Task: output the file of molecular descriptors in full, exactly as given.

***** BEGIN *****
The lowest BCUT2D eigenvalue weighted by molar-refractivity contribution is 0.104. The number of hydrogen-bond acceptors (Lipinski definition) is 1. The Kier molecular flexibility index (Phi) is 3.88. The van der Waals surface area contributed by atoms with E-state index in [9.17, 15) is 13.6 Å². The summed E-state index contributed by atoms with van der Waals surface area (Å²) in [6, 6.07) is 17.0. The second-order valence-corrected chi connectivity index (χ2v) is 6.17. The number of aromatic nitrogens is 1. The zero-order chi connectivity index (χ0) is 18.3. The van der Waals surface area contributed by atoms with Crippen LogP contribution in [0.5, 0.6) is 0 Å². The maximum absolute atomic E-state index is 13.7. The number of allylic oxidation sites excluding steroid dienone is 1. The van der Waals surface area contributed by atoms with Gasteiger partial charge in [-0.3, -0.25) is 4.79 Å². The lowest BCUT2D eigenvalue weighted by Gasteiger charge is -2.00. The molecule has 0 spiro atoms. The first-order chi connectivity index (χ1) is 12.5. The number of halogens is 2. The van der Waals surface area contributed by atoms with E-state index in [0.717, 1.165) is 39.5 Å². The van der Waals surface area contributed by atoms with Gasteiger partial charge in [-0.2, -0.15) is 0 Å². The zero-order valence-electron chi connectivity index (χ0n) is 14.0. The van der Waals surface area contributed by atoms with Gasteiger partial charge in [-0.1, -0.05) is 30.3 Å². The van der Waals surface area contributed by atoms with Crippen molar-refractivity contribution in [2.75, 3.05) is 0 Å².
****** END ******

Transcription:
The lowest BCUT2D eigenvalue weighted by molar-refractivity contribution is 0.104. The number of hydrogen-bond acceptors (Lipinski definition) is 1. The Kier molecular flexibility index (Phi) is 3.88. The van der Waals surface area contributed by atoms with E-state index in [9.17, 15) is 13.6 Å². The summed E-state index contributed by atoms with van der Waals surface area (Å²) in [6, 6.07) is 17.0. The second-order valence-corrected chi connectivity index (χ2v) is 6.17. The number of aromatic nitrogens is 1. The zero-order chi connectivity index (χ0) is 18.3. The van der Waals surface area contributed by atoms with Crippen LogP contribution in [0.5, 0.6) is 0 Å². The maximum absolute atomic E-state index is 13.7. The number of allylic oxidation sites excluding steroid dienone is 1. The van der Waals surface area contributed by atoms with Gasteiger partial charge in [-0.3, -0.25) is 4.79 Å². The lowest BCUT2D eigenvalue weighted by Gasteiger charge is -2.00. The molecule has 0 spiro atoms. The first-order chi connectivity index (χ1) is 12.5. The number of halogens is 2. The van der Waals surface area contributed by atoms with E-state index in [0.717, 1.165) is 39.5 Å². The van der Waals surface area contributed by atoms with Gasteiger partial charge in [-0.2, -0.15) is 0 Å². The zero-order valence-electron chi connectivity index (χ0n) is 14.0. The van der Waals surface area contributed by atoms with Gasteiger partial charge in [-0.1, -0.05) is 30.3 Å². The van der Waals surface area contributed by atoms with Crippen molar-refractivity contribution in [2.75, 3.05) is 0 Å².